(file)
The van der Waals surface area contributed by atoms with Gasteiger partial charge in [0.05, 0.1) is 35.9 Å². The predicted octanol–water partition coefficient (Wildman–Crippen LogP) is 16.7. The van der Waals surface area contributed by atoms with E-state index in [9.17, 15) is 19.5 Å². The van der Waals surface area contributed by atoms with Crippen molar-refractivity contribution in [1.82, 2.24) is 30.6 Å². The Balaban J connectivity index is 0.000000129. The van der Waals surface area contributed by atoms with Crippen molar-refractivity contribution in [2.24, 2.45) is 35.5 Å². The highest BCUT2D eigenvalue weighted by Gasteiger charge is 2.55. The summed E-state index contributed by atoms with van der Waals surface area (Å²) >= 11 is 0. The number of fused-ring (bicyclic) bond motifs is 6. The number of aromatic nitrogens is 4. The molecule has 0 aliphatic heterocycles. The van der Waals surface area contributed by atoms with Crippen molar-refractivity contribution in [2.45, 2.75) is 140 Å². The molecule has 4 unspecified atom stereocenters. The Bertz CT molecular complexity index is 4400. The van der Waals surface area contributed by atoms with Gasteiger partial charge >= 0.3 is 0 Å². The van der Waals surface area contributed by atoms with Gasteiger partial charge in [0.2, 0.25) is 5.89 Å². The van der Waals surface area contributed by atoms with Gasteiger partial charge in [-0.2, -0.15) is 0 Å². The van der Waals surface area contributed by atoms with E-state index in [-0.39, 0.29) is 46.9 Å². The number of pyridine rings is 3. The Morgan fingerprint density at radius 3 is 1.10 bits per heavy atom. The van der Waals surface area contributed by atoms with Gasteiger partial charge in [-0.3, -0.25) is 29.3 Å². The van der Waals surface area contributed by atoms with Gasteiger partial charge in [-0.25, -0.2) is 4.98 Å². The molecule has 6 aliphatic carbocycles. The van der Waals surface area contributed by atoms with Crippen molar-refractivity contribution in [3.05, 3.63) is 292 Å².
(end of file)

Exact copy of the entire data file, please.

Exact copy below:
The van der Waals surface area contributed by atoms with Gasteiger partial charge in [0.05, 0.1) is 35.9 Å². The predicted octanol–water partition coefficient (Wildman–Crippen LogP) is 16.7. The van der Waals surface area contributed by atoms with E-state index in [9.17, 15) is 19.5 Å². The van der Waals surface area contributed by atoms with Crippen molar-refractivity contribution in [1.82, 2.24) is 30.6 Å². The Balaban J connectivity index is 0.000000129. The van der Waals surface area contributed by atoms with Crippen molar-refractivity contribution in [2.24, 2.45) is 35.5 Å². The highest BCUT2D eigenvalue weighted by Gasteiger charge is 2.55. The summed E-state index contributed by atoms with van der Waals surface area (Å²) >= 11 is 0. The number of fused-ring (bicyclic) bond motifs is 6. The number of aromatic nitrogens is 4. The molecule has 0 aliphatic heterocycles. The van der Waals surface area contributed by atoms with Crippen molar-refractivity contribution in [2.45, 2.75) is 140 Å². The molecule has 4 unspecified atom stereocenters. The Bertz CT molecular complexity index is 4400. The van der Waals surface area contributed by atoms with Gasteiger partial charge >= 0.3 is 0 Å². The van der Waals surface area contributed by atoms with Gasteiger partial charge in [0.2, 0.25) is 5.89 Å². The van der Waals surface area contributed by atoms with Gasteiger partial charge in [-0.2, -0.15) is 0 Å². The van der Waals surface area contributed by atoms with E-state index in [-0.39, 0.29) is 46.9 Å². The number of pyridine rings is 3. The Morgan fingerprint density at radius 3 is 1.10 bits per heavy atom. The van der Waals surface area contributed by atoms with Gasteiger partial charge in [-0.3, -0.25) is 29.3 Å². The van der Waals surface area contributed by atoms with Gasteiger partial charge in [-0.25, -0.2) is 4.98 Å². The molecule has 6 aliphatic carbocycles. The van der Waals surface area contributed by atoms with Crippen molar-refractivity contribution in [3.05, 3.63) is 292 Å².